cafe racer yamaha


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1982 YAMAHA xj550 CAFE RACER
Me and my dad built this 82 Yamaha Maxim xj550 that we bought. We did a bunch of custom work here in our two car garage. The list of things done to the bike is quite long so I'm not gonna get in too much detail but if you have a question about the bike let me know and I'll try to get to you and answer it. Enjoy and thank you much for watching Jorge jr Music by: mi6 Song: Stupid Little Things





Yamaha Xj 650 1982 cafe racer
A serie of pictures and video from my building process. The colores is an rip off from one i found on the internet.. ;)





Cafe racer xj650
Restored xj650





1982 Yamaha XJ550 Cafe Racer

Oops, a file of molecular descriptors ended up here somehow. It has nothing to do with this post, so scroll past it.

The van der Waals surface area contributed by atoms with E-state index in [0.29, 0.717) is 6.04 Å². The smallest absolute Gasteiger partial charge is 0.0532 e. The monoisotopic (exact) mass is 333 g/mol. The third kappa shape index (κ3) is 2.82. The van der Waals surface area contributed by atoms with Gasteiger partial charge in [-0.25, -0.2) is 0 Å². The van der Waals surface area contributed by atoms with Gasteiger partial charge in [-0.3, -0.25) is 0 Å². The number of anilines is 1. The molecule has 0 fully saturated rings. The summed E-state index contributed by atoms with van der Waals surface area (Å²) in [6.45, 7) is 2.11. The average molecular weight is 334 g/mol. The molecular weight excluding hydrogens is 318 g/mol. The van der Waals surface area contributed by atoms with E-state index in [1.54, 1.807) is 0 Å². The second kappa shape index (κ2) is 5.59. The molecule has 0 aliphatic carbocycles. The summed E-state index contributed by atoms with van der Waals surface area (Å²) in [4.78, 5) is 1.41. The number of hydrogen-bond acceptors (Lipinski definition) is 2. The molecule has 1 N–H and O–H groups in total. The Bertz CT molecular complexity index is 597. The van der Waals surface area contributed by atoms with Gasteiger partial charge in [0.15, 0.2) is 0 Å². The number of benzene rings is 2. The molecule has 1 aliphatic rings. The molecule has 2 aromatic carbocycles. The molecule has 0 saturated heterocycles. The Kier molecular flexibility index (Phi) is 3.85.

1982 Yamaha XJ550 Cafe Racer Engine sound so strong and good design. made in Vietnam Café Racers old yamaha finish testing sound , light etc What is a cafe racer style motorcycle? The café racer is a light and lightly powered motorcycle that has been modified for speed and handling rather than comfort. The bodywork and control layout of a café racer typically mimicked the style of a contemporary Grand Prix roadracer, featuring an elongated fuel tank, often with dents to allow the rider's knees to grip the tank, low slung racing handlebars, and a single-person, elongated, humped seat. One signature trait were low, narrow handlebars that allowed the rider to "tuck in" — a posture with reduced wind resistance and better control. These handlebars, known as "clip-ons" (two-piece bars that bolt directly to each fork tube), "clubmans" or "ace bars" (one piece bars that attach to the standard mounting location but drop down and forward). The ergonomics resulting from low bars and the rearward seat often required "rearsets", or rear-set footrests and foot controls, again typical of racing motorcycles of the era. Distinctive half or full race-style fairings were sometimes mounted to the forks or frame Café racer styling evolved throughout the time of their popularity. By the mid-1970s, Japanese bikes had overtaken British bikes in the marketplace, and the look of real Grand Prix racing bikes had changed. The hand-made, frequently unpainted aluminium racing fuel tanks of the 1960s had evolved into square, narrow, fibreglass tanks. Increasingly, three-cylinder Kawasakis and four-cylinder Hondas were the basis for café racer conversions. By 1977, a number of manufacturers had taken notice of the café racer boom and were producing factory café racers, most notably the Harley-Davidson XLCR Classic café racer style has made a comeback recently, thanks largely to the increased interest in vintage motorcycles in general. Baby boomers were responsible for a surge in motorcycle sales in the late 1960s and 1970s. Modern cafe racer conversions generally focus on the aesthetic aspect of the motorcycle rather than pure performance. They are generally based on small capacity air-cooled single or twin cylinder Japanese bikes, with the Yamaha SR400 being the most popular model due to it's classic styling reminiscent of 1970s motorcycles




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